The CNPD has reportedly circulated a draft decision, with the case relating to Amazon’s use of personal data and violations against the EU’s General Data Protection Regulation (GDPR), which came into effect in May 2018.
The CNPD is the lead regulator for Amazon in the EU, with the company’s EU headquarters located in Luxembourg. The draft decision must be approved by the EU’s other 26 national regulators before a fine can be imposed.
This process could stretch for months. If implemented, it would be the highest-ever penalty under EU privacy laws.
Under GDPR rules, companies can be fined up to 4% of total global turnover of the preceding financial year. Amazon’s annual revenue amounted to $386bn in 2020 with net income of $21.33bn.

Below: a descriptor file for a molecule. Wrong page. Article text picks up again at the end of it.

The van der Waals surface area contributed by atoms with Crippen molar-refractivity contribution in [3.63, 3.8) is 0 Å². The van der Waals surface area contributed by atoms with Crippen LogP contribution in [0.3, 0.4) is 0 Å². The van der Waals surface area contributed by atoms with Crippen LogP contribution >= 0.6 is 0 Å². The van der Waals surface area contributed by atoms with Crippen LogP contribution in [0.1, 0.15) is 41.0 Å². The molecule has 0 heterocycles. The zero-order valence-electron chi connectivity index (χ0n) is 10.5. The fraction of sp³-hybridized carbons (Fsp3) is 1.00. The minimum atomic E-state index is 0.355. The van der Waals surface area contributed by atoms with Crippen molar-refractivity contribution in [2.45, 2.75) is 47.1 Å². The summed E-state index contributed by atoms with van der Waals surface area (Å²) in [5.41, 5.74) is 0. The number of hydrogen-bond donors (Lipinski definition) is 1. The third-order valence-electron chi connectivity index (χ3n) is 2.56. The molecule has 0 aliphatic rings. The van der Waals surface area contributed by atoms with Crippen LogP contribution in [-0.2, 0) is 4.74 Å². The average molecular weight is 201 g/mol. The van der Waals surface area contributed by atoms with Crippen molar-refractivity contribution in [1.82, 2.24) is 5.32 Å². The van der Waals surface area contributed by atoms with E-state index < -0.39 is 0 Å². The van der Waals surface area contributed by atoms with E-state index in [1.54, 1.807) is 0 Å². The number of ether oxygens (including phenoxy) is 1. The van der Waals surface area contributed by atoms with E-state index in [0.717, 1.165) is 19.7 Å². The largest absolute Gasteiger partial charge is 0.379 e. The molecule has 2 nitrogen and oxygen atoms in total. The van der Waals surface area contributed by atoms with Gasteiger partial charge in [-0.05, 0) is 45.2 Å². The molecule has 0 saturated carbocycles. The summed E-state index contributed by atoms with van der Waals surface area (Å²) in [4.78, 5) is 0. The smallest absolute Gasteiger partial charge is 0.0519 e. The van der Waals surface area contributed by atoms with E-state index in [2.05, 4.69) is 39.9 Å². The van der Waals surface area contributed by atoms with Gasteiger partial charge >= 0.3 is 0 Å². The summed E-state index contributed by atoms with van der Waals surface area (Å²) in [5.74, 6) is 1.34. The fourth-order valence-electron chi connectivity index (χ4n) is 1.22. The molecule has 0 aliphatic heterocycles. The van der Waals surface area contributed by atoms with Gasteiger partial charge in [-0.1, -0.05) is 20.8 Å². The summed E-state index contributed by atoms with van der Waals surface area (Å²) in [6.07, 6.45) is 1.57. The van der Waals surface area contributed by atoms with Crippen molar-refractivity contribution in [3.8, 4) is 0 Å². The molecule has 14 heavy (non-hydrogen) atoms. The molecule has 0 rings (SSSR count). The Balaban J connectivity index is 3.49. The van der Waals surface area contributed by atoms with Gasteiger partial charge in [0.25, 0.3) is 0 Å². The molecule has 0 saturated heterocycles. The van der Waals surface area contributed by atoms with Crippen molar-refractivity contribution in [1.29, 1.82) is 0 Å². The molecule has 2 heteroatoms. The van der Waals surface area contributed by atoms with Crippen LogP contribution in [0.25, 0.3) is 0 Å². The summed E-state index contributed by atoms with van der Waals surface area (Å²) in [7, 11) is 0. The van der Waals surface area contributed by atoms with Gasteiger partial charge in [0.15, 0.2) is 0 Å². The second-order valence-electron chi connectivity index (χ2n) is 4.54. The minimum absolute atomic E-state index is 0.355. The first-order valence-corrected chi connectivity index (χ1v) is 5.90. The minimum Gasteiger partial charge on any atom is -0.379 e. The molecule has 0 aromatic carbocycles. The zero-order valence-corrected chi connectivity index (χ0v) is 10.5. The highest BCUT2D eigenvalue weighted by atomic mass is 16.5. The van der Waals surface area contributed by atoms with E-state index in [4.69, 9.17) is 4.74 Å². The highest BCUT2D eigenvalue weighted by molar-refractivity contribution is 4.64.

Spokespersons for both Amazon and the CNPD declined to comment on the case to the Wall Street Journal and other media outlets.
Luxembourg faced criticism from data protection activist Max Schrems for its slow pace in fining companies for GDPR violations. The CNPD this week published its first ever fines for entities in Luxembourg, between €1,000 and €18,000.
France issued the largest GDPR fine so far, against Google, in 2019 for an amount of €50m. Google appealed the decision but a court in March 2020 upheld the fine. Ireland in December 2020 fined Twitter €450,000 over a data breach disclosed in 2019. The country’s regulator opened an investigation into a leak of personal data of more 533m Facebook users in April.